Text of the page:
I turned 25 yesterday, which seems such an awfully big number. It’s an age that modelling agencies would probably prefer not to hear about (maybe I’ll just start telling people I’m 21 and work my way up again) and it’s a number that I would have liked to associate with some degree of success but, alas, I’m still nought but a student and one of those floundering creative types scraping an existence in Sydney's Inner West. Whilst I’m certainly proud of some of my achievements over the past year (modelling overseas for the first time, writing and performing stand-up, beginning my Master’s degree, routinely flossing), I’ve also had to reconcile a little disappointment in myself because I’m still blundering about with multiple sources of income (a little bigger every year but not so notable yet). I haven’t entirely fixed my sights on what to do with my life either, which, to be fair, is probably the reason that my income is the scattered, malicious poltergeist of my tax agent’s nightmares.
However, I do find it interesting and yes, incredibly funny, that so many creative personalities that we're exposed to on social media fail to disclose the financial struggles of living a freelance lifestyle. We tend to revere the ‘slashies’ of our generation without entirely paying attention to the concept that if a person is forced to have their fingers in so many pies it probably means they’re not making a great deal of cash out of any one of these pursuits – at least, not yet.
It feels embarrassing and shameful to scrounge a living in customer service or bizarre freelance jobs when you’re so fiendishly led to believe that every mid-profile creative person is earning excellent money (from who? Who is paying them?) and being sent all of those wonderful free things from designers while they’re at it. As an aside: free things from designers are only 60% fun and 40% the anxiety of realising that you have become their promotional mule in a deceptive capitalist nightmare. We’re all consuming and contributing to this grand illusion supported by a simple availability heuristic and I think that, perhaps, a little transparency could be valuable in this case – you know, so we can all just calm the fuck down for a moment. Somehow I don’t think that I have garnered an audience exclusively of trust-fund children and aristocrats, so you must be at least somewhat aware that the job market for us over-educated, painfully ambitious millennials is not entirely booming. We have to make a living wherever and however we can.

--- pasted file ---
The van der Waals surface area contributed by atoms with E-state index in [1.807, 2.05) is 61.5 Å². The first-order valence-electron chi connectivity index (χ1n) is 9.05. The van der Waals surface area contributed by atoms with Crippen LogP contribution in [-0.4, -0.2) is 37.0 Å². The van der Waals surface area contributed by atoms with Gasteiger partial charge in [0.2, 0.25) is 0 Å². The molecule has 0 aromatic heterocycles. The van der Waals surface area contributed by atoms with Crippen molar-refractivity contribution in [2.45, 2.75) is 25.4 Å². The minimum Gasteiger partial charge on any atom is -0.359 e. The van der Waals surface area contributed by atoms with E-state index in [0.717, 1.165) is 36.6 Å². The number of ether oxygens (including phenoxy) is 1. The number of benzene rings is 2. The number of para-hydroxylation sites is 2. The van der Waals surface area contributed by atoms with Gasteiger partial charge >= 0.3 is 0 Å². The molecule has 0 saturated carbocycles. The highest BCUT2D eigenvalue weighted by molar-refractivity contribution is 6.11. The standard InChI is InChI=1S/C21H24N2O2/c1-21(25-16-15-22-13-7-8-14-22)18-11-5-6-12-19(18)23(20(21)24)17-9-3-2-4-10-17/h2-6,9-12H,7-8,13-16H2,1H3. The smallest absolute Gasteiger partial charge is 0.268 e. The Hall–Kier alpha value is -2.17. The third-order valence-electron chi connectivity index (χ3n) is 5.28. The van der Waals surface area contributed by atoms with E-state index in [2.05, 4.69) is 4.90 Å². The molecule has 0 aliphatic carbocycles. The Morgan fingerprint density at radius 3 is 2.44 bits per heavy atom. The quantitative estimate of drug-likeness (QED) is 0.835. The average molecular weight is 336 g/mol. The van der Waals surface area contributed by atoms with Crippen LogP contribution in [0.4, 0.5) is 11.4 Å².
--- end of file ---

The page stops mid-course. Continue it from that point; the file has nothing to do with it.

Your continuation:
Whilst the majority of my income certainly comes from freelance writing and modelling, I also work at a clothing store two days a week to pay rent and substantiate my income when clients wander astray from their billing department or the fashion world arbitrarily decides that I’m about as in-vogue as a shower drain hairball for a month. I can count the number of Saturdays I’ve had off work in a year on one hand (what are they like? Do you guys eat croissants? I dream of the possibilities).
Out of all of my friends I have absolutely held the greatest amount of casual jobs. Here are some of the awful and weird positions I’ve held over the past four years to make rent whilst pursuing my wholly improbably creative dreams:
Selling Used Underpants Online